Bernanke does not have to testify in AIG bailout lawsuit: ruling

Wed Oct 16, 2013 4:14pm EDT
 
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By Aruna Viswanatha

WASHINGTON (Reuters) - Federal Reserve Chairman Ben Bernanke does not have to testify in the multibillion-dollar lawsuit by the former chief of American International Group Inc (AIG.N: Quote) against the United States over the insurer's 2008 bailout, a federal appeals court said on Wednesday.

The ruling, from the U.S. Court of Appeals for the Federal Circuit, overturned a lower court decision from July that said Bernanke should submit to a deposition by lawyers for former chief executive Maurice "Hank" Greenberg.

Deposing Bernanke while he is in office could disrupt "significant" ongoing government activities, the panel said.

Greenberg's Starr International Co, once AIG's largest shareholder with a 12 percent stake, also did not meet the legal threshold to depose senior government officials and have access to the Fed's deliberative process or Bernanke's mental processes, the panel said.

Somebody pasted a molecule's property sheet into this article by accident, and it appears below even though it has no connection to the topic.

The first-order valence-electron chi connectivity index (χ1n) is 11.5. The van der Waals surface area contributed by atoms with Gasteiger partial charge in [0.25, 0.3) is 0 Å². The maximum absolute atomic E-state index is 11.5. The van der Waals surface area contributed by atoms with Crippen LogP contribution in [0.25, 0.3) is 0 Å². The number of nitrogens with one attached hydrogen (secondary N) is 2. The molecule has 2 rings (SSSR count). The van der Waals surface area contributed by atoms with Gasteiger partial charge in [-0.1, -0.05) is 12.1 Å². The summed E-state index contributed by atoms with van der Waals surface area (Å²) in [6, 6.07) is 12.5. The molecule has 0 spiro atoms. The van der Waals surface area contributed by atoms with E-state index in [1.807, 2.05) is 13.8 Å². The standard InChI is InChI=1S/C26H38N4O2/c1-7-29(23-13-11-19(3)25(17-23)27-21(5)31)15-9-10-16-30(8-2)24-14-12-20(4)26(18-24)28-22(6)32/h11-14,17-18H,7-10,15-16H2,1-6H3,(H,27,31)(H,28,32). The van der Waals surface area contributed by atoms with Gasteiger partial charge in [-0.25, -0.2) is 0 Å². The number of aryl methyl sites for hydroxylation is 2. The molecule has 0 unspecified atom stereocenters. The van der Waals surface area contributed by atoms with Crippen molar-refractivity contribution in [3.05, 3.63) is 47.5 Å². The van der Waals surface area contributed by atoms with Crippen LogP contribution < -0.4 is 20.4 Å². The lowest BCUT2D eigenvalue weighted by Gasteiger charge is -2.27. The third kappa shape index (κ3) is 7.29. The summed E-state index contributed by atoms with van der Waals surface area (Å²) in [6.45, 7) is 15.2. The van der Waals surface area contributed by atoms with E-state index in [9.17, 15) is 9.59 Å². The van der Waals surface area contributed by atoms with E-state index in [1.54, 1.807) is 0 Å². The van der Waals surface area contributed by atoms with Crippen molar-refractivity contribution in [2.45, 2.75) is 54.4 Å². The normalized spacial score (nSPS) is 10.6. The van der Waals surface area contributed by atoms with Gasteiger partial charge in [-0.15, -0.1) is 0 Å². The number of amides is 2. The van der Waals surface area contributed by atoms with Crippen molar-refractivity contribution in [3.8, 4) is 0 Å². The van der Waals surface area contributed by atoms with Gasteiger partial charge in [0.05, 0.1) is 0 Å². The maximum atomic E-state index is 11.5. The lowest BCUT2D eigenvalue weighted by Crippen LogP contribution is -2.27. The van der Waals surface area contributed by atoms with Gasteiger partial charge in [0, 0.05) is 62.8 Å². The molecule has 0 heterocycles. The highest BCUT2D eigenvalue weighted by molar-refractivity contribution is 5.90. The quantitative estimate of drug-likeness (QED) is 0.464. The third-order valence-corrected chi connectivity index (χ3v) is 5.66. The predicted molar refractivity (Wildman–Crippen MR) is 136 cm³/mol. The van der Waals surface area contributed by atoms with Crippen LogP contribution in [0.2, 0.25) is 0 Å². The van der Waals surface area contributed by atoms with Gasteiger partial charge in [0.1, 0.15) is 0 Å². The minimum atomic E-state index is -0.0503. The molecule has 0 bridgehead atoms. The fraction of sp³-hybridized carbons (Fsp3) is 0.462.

"Starr's efforts to inquire into these issues have all the appearance, and vices, of a fishing expedition rather than an effort to establish legally material facts," it said.

Bernanke is due to step down from his role in January. The panel said Starr could seek Bernanke's testimony after he left that position, but would have to better make the case in order to obtain that testimony.

A lawyer for Starr, David Boies, said they would seek to depose Bernanke after he leaves office.

"We are confident that we can make the showing of the importance of this testimony that the Court requires," he said in a statement.   Continued...

 
Ben Bernanke, chairman of the Federal Reserve, listens to a presentation during the "Community Banking in 21st Century" conference at the Federal Reserve Bank of St. Louis in St. Louis, Missouri, October 2, 2013. REUTERS/Sarah Conard